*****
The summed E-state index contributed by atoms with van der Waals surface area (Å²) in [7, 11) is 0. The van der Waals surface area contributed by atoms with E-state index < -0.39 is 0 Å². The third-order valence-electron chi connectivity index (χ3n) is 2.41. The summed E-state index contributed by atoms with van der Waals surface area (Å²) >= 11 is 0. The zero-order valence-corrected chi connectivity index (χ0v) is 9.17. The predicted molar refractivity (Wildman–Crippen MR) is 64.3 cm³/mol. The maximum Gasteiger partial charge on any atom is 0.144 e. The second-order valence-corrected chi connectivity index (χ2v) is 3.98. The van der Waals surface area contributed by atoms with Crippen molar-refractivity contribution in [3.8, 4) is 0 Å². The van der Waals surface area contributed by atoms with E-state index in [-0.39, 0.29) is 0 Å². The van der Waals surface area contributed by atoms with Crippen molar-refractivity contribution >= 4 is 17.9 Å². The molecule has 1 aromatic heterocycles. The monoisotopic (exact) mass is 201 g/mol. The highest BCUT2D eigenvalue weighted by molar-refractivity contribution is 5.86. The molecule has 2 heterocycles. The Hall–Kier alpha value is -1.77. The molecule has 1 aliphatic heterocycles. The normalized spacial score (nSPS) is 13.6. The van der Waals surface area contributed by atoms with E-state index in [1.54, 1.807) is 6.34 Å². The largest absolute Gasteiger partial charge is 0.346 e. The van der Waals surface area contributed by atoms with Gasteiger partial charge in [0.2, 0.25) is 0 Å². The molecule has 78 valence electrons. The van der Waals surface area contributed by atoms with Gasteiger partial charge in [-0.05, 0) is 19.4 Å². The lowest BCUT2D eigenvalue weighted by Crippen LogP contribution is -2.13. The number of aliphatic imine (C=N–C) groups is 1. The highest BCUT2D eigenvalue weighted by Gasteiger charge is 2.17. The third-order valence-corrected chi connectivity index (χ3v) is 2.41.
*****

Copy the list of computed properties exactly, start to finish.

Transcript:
The summed E-state index contributed by atoms with van der Waals surface area (Å²) in [7, 11) is 0. The van der Waals surface area contributed by atoms with E-state index < -0.39 is 0 Å². The third-order valence-electron chi connectivity index (χ3n) is 2.41. The summed E-state index contributed by atoms with van der Waals surface area (Å²) >= 11 is 0. The zero-order valence-corrected chi connectivity index (χ0v) is 9.17. The predicted molar refractivity (Wildman–Crippen MR) is 64.3 cm³/mol. The maximum Gasteiger partial charge on any atom is 0.144 e. The second-order valence-corrected chi connectivity index (χ2v) is 3.98. The van der Waals surface area contributed by atoms with Crippen molar-refractivity contribution in [3.8, 4) is 0 Å². The van der Waals surface area contributed by atoms with E-state index in [-0.39, 0.29) is 0 Å². The van der Waals surface area contributed by atoms with Crippen molar-refractivity contribution >= 4 is 17.9 Å². The molecule has 1 aromatic heterocycles. The monoisotopic (exact) mass is 201 g/mol. The highest BCUT2D eigenvalue weighted by molar-refractivity contribution is 5.86. The molecule has 2 heterocycles. The Hall–Kier alpha value is -1.77. The molecule has 1 aliphatic heterocycles. The normalized spacial score (nSPS) is 13.6. The van der Waals surface area contributed by atoms with E-state index in [1.54, 1.807) is 6.34 Å². The largest absolute Gasteiger partial charge is 0.346 e. The van der Waals surface area contributed by atoms with Gasteiger partial charge in [0.2, 0.25) is 0 Å². The molecule has 78 valence electrons. The van der Waals surface area contributed by atoms with Gasteiger partial charge in [-0.05, 0) is 19.4 Å². The lowest BCUT2D eigenvalue weighted by Crippen LogP contribution is -2.13. The number of aliphatic imine (C=N–C) groups is 1. The highest BCUT2D eigenvalue weighted by Gasteiger charge is 2.17. The third-order valence-corrected chi connectivity index (χ3v) is 2.41.